This project will address, at scale, improvement of safe use practices for antipsychotic (AP) treatment of Medicaid children. Safe and judicious management of APs poses significant challenges, given hazards that include elevated risk of Type 2 diabetes, weight gain, hyperglycemia, hyperlipidemia, and potential long-term impact on brain development. Safety evidence and guidelines highlight the importance of several key safe-use practices that can help mitigate these risks, including monitoring blood glucose and lipids; avoiding concurrent use of multiple different APs; first-line use of non-pharmacological mental health services; and minimizing use among pre-school children. Prior AHRQ-supported projects have led to HEDIS/CMS quality metrics for these practices, but their implementation is highly inconsistent. Many state initiatives have been implemented to improve these safe-use practices, but the impact of alternative strategies for increasing safe-use is unknown. Evidence on their effects is critically needed. We will use a mixed-methods strategy to identify and document state implementation of safe-use initiatives; assess their impact on safe use metrics; investigate causal mechanisms underlying effectiveness; and actively disseminate results to state decisionmakers, health plans, clinical communities, and other stakeholders. This process will support translation, implementation, and improvement of effective strategies across states. We will provide a comprehensive analysis of systems-level strategies, using a national survey and case studies in 8 purposively sampled states, to investigate distinctive approaches. We will use key informant interviews and systematic document review to identify implementation timelines, strategies, causal mechanisms, barriers and solutions, and tools utilized. We will then use Medicaid claims data to assess change in the use of the targeted practices following the implementation of state systems-level strategies, using difference-in-difference, triple-difference and other modeling strategies. States that did not implement similar initiatives will serve as comparators. Finally, we will actively disseminate an evidence-informed toolkit to state and stakeholder communities, utilizing active dissemination strategies successfully employed in prior AHRQ-supported partnerships. This toolkit will be developed to facilitate a self- assessment and prioritization of improvement initiatives, identification of other state strategies, and provide quality improvement and evaluation tools to assess effectiveness over time. Evidence development and active dissemination will assure that evidence on effective system-improvement processes is available, understood, and effectively used to improve patient safety across populations of vulnerable children served by state Medicaid/CHIP systems and reduce AP-related harms.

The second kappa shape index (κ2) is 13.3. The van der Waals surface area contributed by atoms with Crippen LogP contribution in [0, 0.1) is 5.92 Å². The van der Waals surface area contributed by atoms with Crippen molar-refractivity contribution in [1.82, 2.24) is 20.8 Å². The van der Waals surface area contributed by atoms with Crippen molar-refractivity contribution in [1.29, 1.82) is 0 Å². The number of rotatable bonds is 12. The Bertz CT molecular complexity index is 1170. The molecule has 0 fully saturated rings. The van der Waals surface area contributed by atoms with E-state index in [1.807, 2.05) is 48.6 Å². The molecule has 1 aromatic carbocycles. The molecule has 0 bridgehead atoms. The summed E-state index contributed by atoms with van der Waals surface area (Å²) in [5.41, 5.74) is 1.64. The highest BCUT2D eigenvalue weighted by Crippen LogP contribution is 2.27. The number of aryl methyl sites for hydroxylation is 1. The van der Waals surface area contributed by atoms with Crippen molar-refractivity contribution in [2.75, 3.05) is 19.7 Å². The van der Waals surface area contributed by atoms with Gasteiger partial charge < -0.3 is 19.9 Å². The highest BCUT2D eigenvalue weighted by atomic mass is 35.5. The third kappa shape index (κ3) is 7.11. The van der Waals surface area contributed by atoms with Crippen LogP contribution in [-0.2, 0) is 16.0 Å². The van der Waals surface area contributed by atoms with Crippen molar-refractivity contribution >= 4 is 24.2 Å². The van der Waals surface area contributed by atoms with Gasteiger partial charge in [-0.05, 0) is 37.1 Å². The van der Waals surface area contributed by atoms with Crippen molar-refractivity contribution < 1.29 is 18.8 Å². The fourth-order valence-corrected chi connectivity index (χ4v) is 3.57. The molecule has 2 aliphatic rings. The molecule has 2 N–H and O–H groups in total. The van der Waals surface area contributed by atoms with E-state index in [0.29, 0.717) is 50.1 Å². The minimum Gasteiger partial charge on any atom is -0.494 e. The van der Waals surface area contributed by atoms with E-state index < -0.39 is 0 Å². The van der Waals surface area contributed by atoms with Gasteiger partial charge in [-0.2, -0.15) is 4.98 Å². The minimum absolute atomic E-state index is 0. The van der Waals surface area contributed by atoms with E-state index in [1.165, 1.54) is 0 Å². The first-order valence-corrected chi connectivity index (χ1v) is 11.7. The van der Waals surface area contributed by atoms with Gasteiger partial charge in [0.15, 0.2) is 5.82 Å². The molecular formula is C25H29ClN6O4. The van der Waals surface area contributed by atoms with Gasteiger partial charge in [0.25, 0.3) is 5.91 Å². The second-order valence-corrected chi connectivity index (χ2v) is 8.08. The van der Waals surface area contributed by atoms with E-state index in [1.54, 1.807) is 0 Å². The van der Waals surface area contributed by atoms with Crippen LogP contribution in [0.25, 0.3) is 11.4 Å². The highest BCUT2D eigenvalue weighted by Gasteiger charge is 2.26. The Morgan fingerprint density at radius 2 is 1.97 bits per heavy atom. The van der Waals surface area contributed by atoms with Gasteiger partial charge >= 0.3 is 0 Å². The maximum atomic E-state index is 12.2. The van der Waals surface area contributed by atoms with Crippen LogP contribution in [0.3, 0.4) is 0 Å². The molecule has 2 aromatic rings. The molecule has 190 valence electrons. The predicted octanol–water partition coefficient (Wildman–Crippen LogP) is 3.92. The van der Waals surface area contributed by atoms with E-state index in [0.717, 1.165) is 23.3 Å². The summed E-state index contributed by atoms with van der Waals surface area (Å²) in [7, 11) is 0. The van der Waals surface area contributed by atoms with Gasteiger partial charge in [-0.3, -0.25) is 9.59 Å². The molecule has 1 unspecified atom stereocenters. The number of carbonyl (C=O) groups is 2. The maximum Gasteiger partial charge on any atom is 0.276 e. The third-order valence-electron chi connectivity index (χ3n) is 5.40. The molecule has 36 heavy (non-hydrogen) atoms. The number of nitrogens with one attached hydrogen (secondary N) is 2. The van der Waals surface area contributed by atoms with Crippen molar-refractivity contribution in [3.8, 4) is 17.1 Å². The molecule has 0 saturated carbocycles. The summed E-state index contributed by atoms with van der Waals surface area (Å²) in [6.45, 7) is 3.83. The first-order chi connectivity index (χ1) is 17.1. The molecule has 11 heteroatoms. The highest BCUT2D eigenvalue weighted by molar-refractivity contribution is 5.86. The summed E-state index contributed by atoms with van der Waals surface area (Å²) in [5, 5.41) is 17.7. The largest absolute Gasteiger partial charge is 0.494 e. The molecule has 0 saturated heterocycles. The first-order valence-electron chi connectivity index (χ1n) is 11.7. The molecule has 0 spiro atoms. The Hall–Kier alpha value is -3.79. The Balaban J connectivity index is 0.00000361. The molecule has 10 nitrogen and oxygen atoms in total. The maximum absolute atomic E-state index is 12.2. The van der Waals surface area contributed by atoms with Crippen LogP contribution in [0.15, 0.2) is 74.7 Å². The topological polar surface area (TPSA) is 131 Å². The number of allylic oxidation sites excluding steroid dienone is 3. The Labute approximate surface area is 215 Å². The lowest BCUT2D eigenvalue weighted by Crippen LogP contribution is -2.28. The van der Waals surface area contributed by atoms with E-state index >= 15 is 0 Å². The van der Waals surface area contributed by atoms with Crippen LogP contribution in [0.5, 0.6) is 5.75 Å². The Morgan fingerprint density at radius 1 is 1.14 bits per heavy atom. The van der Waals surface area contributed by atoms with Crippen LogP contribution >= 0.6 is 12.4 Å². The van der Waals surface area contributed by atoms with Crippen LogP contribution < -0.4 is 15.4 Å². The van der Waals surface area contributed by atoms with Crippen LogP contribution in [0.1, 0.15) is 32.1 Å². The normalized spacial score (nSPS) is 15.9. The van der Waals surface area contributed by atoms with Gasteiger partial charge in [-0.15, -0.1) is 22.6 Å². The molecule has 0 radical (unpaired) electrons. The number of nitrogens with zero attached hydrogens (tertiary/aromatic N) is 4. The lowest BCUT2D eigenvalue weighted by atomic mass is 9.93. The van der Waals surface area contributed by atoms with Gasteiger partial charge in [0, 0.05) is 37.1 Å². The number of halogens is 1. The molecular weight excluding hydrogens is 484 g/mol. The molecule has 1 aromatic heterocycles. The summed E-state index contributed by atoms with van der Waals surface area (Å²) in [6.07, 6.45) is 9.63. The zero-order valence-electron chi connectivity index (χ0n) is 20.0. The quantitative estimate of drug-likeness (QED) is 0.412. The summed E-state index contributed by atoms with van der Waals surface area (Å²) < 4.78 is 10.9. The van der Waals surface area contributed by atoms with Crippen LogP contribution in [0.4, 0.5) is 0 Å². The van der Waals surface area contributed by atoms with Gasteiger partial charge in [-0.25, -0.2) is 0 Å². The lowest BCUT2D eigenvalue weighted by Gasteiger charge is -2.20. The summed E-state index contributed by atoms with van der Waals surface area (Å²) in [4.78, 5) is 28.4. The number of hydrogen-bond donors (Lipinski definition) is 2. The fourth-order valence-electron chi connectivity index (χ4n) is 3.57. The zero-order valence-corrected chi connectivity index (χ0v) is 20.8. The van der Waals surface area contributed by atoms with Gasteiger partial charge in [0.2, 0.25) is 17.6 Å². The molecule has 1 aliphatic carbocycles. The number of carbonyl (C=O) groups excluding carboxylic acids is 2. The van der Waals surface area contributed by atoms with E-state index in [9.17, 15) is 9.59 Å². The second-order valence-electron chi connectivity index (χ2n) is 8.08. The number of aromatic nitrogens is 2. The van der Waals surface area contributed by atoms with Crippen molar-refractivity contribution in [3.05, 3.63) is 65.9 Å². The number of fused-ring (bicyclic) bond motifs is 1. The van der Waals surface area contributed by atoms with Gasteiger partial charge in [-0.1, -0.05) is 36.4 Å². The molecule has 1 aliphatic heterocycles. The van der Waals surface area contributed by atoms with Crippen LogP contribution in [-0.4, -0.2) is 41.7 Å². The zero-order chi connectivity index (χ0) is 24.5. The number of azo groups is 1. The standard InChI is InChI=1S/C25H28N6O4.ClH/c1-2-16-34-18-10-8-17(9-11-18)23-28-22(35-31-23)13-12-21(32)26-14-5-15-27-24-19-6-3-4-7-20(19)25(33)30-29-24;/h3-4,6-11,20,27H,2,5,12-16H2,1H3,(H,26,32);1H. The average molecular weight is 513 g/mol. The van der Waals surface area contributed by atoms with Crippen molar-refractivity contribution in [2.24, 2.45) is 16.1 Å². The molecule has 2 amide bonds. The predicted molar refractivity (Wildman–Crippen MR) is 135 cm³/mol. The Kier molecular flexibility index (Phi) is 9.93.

This project will promote improved patient safety in policies and practices for antipsychotic treatment of children in state Medicaid programs, including monitoring of the metabolic effects of the medications; avoiding use of multiple antipsychotic medications; use of psychosocial mental health services as first-line treatment; and minimizing the use of antipsychotics among pre-school children. To inform patient safety improvement, we will build a much-needed evidence base on the effects of state safe-use policies and programs, using a mixed-methods approach that combines a national survey of state initiatives; in-depth studies of safe-use initiatives in eight states; and analysis of Medicaid data to assess the effects of the programs. In the final stage of the program, we will develop an evidence-based toolkit to support the improvement of state initiatives and actively disseminate results of the study to state decisionmakers, health plans, clinical communities, and other stakeholders, to support adaptation of effective practices across states.